After a Little While (1 Peter 5:9-10 )
Resist him, firm in your faith, knowing that the same kinds of suffering are being experienced by your brotherhood throughout the world. 10 And after you have suffered a little while, the God of all grace, who has called you to his eternal glory in Christ, will himself restore, confirm, strengthen, and establish you. —1 Peter 5:9-10 
Peter wrote his first letter to Christians who were experiencing various kinds of trials. They were being criticized, insulted, and threatened, and their trials were affecting their faith. They were afraid, and they were tempted to respond to their persecutors with malevolence. Most serious of all, and foundational to their other problems, their trials led them to question their Christian experience. Peter’s stated purpose in writing is to exhort them to persevere and not lose heart, declaring, “This is the true grace of God. Stand firm in it” (5:12). Peter’s recipients needed to understand that the experience of the true grace of God involves sharing in Jesus’ sufferings as well as sharing in his end-times glory. Peter exhorts them to stand firm in that true grace of God.
The Fighter Verses for this week are in a paragraph at the end of 1 Peter that contains some final exhortations concerning the appropriate conduct for suffering believers (5:6-9) and the formal conclusion of the body of the letter (5:10-11). In 5:8 Peter exhorts Christians to be vigilant because they are in a spiritual battle and Satan is seeking to destroy them. But Christians need not be terrified by Satan’s roar; they can resist him by remaining steadfast in the faith (5:9). Then, after they have suffered God will deliver them (5:10).
The command to resist Satan at the beginning of 5:9 serves notice that Christians are engaged in spiritual warfare with the forces of evil. The resistance represented by this verb is not passive but rather active. The next words give the means by which one resists Satan (“by being firm in your faith”). This kind of active resistance is not doing great works for God; instead it is firm, persevering faith. Believers demonstrate such persevering faith in simple acts of obedience and love. This is clear in 4:19: “Therefore let those who suffer according to God’s will entrust their souls to a faithful Creator while doing good.” One entrusts his life to God by “doing good.” The logic of Peter’s argument is that since you know that all followers of Jesus follow him in his suffering (2:21) as well as his glory (5:10), you should be encouraged in your sufferings and you should persevere.
Steadfast faith in suffering is indication of the reality of your relationship with God (4:13-14). We might ask what kind of sufferings is Peter talking about? John Piper explains that all sufferings one experiences in the path of obedience to God’s calling are Christian sufferings, whether they result directly from one’s Christian witness or not. He writes, “What turns sufferings into sufferings with and for Christ is not how intentional our enemies are, but how faithful we are. If we are Christ’s, then what befalls us is for His glory and for our good, whether it is caused by enzymes or enemies” (Desiring God, 260).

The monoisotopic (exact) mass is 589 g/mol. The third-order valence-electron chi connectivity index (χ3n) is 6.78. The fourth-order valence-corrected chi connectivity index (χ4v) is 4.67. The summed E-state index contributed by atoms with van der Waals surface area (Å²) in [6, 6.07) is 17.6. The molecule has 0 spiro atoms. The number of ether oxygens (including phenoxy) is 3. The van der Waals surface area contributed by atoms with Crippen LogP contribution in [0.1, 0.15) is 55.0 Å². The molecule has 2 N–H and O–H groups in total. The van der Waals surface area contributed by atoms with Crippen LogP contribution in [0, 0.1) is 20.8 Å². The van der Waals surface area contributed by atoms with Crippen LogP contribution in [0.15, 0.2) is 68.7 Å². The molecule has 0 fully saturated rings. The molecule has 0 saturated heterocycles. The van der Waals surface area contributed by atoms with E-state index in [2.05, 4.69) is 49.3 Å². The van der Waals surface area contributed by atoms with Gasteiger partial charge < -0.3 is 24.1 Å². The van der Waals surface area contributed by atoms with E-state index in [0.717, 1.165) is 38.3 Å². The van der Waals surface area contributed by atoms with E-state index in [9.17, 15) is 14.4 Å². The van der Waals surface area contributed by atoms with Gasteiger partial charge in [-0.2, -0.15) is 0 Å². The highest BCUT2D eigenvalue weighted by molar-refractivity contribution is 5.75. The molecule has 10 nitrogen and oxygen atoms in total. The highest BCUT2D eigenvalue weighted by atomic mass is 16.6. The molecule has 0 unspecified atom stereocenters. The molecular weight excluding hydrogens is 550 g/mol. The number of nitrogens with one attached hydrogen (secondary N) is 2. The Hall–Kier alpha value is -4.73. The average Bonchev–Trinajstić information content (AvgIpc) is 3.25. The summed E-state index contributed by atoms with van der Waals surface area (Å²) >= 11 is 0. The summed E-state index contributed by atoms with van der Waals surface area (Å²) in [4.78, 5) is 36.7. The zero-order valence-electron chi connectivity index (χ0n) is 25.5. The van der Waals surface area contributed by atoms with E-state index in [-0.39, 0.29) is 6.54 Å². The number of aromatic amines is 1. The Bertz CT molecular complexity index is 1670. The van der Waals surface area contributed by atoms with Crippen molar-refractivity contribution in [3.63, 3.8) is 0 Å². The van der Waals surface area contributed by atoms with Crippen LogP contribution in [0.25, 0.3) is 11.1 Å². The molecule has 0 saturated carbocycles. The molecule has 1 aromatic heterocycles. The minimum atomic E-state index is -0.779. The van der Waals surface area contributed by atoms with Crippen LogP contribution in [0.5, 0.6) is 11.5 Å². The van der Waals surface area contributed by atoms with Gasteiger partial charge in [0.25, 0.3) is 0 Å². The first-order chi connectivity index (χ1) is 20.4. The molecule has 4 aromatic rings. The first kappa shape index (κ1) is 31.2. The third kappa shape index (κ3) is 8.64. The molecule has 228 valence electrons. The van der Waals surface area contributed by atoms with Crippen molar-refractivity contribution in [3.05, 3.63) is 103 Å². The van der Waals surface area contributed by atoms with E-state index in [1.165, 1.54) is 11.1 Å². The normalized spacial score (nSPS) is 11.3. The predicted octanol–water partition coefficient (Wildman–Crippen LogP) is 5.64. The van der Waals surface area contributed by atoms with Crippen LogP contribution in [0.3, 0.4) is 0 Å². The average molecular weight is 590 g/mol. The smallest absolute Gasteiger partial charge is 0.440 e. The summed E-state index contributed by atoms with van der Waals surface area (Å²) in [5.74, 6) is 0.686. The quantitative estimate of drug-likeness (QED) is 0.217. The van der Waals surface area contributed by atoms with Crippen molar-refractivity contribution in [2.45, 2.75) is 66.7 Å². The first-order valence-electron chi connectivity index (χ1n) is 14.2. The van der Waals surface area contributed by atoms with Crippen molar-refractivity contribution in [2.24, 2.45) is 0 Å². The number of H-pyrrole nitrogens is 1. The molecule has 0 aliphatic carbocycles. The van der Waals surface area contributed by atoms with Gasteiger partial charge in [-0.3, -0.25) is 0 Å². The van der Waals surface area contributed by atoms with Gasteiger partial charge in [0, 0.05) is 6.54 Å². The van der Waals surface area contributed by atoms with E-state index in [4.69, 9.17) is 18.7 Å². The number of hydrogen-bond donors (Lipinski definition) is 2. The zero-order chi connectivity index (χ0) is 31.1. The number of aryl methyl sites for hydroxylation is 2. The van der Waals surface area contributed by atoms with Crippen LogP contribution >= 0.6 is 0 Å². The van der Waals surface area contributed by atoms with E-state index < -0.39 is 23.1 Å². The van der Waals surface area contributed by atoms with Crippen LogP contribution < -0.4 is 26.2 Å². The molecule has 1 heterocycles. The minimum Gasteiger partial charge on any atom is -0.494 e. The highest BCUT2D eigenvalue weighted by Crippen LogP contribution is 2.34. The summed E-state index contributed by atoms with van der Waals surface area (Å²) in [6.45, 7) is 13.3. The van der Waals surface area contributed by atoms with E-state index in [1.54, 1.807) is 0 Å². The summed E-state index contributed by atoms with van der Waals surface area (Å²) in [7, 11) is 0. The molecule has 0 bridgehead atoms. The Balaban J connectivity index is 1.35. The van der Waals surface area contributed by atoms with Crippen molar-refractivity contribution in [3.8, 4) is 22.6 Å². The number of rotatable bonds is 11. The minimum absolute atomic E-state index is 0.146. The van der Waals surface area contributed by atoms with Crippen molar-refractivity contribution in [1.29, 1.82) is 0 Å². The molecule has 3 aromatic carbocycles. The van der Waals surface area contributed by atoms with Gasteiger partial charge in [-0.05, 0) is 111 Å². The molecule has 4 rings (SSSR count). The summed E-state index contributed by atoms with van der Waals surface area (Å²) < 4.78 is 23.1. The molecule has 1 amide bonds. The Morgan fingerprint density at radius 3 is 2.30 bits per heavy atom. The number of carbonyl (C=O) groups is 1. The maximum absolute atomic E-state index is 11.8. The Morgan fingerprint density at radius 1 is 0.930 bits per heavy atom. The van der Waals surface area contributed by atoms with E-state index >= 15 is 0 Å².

Verse 10, which begins the formal conclusion of the letter, moves from the commands of verse 9, to promises of God’s deliverance. We are responsible to resist Satan by remaining steadfast in our faith, but it is God who delivers us. Verse 10 summarizes the Christian life in three steps.
First, the God of all grace calls people to salvation. “Call” here refers to God’s effective work of creating faith and bringing people to himself in a saving relationship (see also 1:15; 2:9; 2:21; 3:9). The God who possesses all grace and gives all grace calls people to eschatological “glory” (1:7, 11, 21; 4:13; 5:1, 4).
But, second, the call of God to salvation and glory is also a call to suffer for “a little while” (2:21). “A little while” in 5:10 echoes the mention of believers experiencing “various trials” for “a little while” in 1:6. That context gives the reason God ordains believers to experience trials and sufferings for the short time they are here on earth—to reveal the authenticity of their faith, so that it may result in praise and glory to God at the revelation of Jesus Christ (1:7).
Finally, 1 Peter 5:10 emphasizes that God will complete the salvation of believers. It is His work (the intensive pronoun “himself” accentuates this). The repetition of the four verbs at the end of the verse leaves no doubt that salvation is God’s work. According to these verbs God’s work of salvation involves equipping, strengthening, and enabling believers to persevere in the faith, and establishing them unshakeable in their eternal inheritance.
The promises of 5:10 are reliable because eternal dominion belongs to the God of all grace (5:11). Therefore, we should have absolute confidence that the apostolic message concerning Christ is the true grace of God. After we have followed Christ in his sufferings for a little while, we will share in his glory.
What does Peter mean by “resist” Satan? What does this imply?
What does steadfastness in suffering indicate?
What comfort do we have that we will remain steadfast?
Ed Glenny is Professor of New Testament Studies and Greek at the University of Northwestern—St. Paul, in St. Paul, MN.